I recently attended a women's retreat that involved hiking in the mountains for meditation, every day. During our preparatory "meetings", one of the women disclosed that she had health issues. I remember thinking, "Why is she coming if she knows that there is this much hiking involved?" Little did I know, that that young woman would be a catalyst for growth for me and others.

At the beginning of the week, this young woman walked alone, insisting that she did not need help and everyone could proceed without her. I chose to walk with her. I had, at one point in my life, been seriously injured and had had difficulty walking. So, I stayed with her to help her. After a couple of days, most of the women were taking turns walking with her, helping her through the difficult parts and just generally supporting her. It was beautiful. It was also educational.

I took a hard look at myself and my initial criticism, challenging myself to be honest with my feelings. I realized that I was projecting a belief that someone who is weak is somehow incapable of undertaking a challenge. This projection came from my own experiences and self judgement from when I had been injured. Those beliefs had stayed with me and because I had not dealt with them, they were still a part of my life. They popped up in a different way than they had in the past by creating judgement against someone I had never met.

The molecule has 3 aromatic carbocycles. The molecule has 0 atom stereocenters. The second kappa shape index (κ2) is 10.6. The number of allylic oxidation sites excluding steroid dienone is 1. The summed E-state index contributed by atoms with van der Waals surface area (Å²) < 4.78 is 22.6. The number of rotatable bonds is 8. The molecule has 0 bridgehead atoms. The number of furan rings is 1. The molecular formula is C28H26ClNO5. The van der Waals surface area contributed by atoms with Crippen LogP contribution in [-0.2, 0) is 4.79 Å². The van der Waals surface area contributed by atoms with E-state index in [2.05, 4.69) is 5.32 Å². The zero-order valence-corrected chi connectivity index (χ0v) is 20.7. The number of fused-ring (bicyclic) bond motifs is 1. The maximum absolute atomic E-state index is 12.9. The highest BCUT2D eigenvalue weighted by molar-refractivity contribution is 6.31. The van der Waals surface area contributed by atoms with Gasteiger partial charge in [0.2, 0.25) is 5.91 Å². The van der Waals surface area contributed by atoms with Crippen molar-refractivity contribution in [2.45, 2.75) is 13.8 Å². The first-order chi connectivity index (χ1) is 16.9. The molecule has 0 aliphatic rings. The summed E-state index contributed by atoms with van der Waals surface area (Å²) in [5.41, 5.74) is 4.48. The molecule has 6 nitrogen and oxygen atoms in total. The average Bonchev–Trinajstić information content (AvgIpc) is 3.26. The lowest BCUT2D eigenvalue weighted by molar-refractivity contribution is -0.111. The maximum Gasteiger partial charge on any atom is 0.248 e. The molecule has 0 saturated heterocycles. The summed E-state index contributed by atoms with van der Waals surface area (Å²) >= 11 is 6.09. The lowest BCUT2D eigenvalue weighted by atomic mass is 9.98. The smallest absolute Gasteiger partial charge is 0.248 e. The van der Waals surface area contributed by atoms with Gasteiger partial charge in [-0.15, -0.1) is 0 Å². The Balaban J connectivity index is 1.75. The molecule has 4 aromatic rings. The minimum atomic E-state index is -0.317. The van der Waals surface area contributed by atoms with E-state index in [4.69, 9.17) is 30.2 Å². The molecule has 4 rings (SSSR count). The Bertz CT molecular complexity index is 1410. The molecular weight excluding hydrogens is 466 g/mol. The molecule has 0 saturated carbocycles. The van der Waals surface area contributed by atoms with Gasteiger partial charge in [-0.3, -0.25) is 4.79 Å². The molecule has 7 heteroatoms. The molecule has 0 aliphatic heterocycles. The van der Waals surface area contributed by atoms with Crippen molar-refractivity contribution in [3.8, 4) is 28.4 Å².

In realizing this, I chose to walk with her, to face my own internal demons and not allow criticism to get in the way of my humanity. I extended a hand to help her and in so doing, led others to do the same.

Stepping beyond the criticism into humanity can be difficult. Challenging ourselves to look at our criticism of other and see our projections come from within can be painful. However, in so doing, we have an opportunity to learn, to teach and to love.

Leadership is like this. It requires work to face our internal criticism. It takes courage to see that our external criticism is often a projection of our internal talk. It takes strength to then move through and beyond both to extend a hand of humanity. But by so doing, you become a beacon, an example, a tower for other women and men.

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